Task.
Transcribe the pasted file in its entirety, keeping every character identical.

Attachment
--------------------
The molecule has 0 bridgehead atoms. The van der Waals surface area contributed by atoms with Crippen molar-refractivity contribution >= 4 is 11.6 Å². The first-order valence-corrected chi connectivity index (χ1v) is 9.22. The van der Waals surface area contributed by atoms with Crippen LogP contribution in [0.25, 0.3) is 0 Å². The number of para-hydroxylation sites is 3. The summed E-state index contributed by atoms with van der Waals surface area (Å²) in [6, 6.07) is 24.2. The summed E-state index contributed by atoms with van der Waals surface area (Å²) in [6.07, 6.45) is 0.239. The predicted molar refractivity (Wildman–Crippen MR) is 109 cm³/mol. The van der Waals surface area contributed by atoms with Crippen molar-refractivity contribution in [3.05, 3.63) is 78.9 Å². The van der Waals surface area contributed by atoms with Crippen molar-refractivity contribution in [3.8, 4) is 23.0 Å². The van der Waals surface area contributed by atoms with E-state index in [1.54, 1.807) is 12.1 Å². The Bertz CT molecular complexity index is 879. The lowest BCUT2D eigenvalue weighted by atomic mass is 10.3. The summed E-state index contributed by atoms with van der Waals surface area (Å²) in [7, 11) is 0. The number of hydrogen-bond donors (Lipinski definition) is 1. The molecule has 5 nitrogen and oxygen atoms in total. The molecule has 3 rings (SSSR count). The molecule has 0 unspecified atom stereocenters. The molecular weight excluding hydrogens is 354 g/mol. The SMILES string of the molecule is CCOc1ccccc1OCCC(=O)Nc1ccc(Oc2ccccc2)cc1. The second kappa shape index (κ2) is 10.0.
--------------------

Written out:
The molecule has 0 bridgehead atoms. The van der Waals surface area contributed by atoms with Crippen molar-refractivity contribution >= 4 is 11.6 Å². The first-order valence-corrected chi connectivity index (χ1v) is 9.22. The van der Waals surface area contributed by atoms with Crippen LogP contribution in [0.25, 0.3) is 0 Å². The number of para-hydroxylation sites is 3. The summed E-state index contributed by atoms with van der Waals surface area (Å²) in [6, 6.07) is 24.2. The summed E-state index contributed by atoms with van der Waals surface area (Å²) in [6.07, 6.45) is 0.239. The predicted molar refractivity (Wildman–Crippen MR) is 109 cm³/mol. The van der Waals surface area contributed by atoms with Crippen molar-refractivity contribution in [3.05, 3.63) is 78.9 Å². The van der Waals surface area contributed by atoms with Crippen molar-refractivity contribution in [3.8, 4) is 23.0 Å². The van der Waals surface area contributed by atoms with E-state index in [1.54, 1.807) is 12.1 Å². The Bertz CT molecular complexity index is 879. The lowest BCUT2D eigenvalue weighted by atomic mass is 10.3. The summed E-state index contributed by atoms with van der Waals surface area (Å²) in [7, 11) is 0. The number of hydrogen-bond donors (Lipinski definition) is 1. The molecule has 5 nitrogen and oxygen atoms in total. The molecule has 3 rings (SSSR count). The molecule has 0 unspecified atom stereocenters. The molecular weight excluding hydrogens is 354 g/mol. The SMILES string of the molecule is CCOc1ccccc1OCCC(=O)Nc1ccc(Oc2ccccc2)cc1. The second kappa shape index (κ2) is 10.0.